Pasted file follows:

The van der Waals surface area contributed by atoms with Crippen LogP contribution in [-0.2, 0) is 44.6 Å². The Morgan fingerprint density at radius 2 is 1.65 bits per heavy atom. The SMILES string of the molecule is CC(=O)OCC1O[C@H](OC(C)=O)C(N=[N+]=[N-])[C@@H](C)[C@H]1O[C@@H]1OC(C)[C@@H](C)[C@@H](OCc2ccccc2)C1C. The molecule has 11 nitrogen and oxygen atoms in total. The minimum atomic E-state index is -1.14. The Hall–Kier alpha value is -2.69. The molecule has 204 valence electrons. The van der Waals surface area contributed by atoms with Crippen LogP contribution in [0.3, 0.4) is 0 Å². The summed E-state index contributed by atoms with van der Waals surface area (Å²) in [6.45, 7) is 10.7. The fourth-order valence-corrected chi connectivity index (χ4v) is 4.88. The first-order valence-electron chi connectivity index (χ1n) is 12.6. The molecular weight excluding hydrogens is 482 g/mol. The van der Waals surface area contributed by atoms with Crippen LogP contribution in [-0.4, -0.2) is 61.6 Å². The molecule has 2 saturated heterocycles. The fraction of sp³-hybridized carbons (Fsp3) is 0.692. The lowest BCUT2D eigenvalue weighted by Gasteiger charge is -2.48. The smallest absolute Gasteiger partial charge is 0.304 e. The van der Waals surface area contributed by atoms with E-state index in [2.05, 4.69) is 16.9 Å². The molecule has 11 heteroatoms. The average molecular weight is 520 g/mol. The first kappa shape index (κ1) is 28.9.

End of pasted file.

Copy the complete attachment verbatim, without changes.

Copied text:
The van der Waals surface area contributed by atoms with Crippen LogP contribution in [-0.2, 0) is 44.6 Å². The Morgan fingerprint density at radius 2 is 1.65 bits per heavy atom. The SMILES string of the molecule is CC(=O)OCC1O[C@H](OC(C)=O)C(N=[N+]=[N-])[C@@H](C)[C@H]1O[C@@H]1OC(C)[C@@H](C)[C@@H](OCc2ccccc2)C1C. The molecule has 11 nitrogen and oxygen atoms in total. The minimum atomic E-state index is -1.14. The Hall–Kier alpha value is -2.69. The molecule has 204 valence electrons. The van der Waals surface area contributed by atoms with Crippen LogP contribution in [0.3, 0.4) is 0 Å². The summed E-state index contributed by atoms with van der Waals surface area (Å²) in [6.45, 7) is 10.7. The fourth-order valence-corrected chi connectivity index (χ4v) is 4.88. The first-order valence-electron chi connectivity index (χ1n) is 12.6. The molecular weight excluding hydrogens is 482 g/mol. The van der Waals surface area contributed by atoms with Crippen LogP contribution in [-0.4, -0.2) is 61.6 Å². The molecule has 2 saturated heterocycles. The fraction of sp³-hybridized carbons (Fsp3) is 0.692. The lowest BCUT2D eigenvalue weighted by Gasteiger charge is -2.48. The smallest absolute Gasteiger partial charge is 0.304 e. The van der Waals surface area contributed by atoms with E-state index in [2.05, 4.69) is 16.9 Å². The molecule has 11 heteroatoms. The average molecular weight is 520 g/mol. The first kappa shape index (κ1) is 28.9.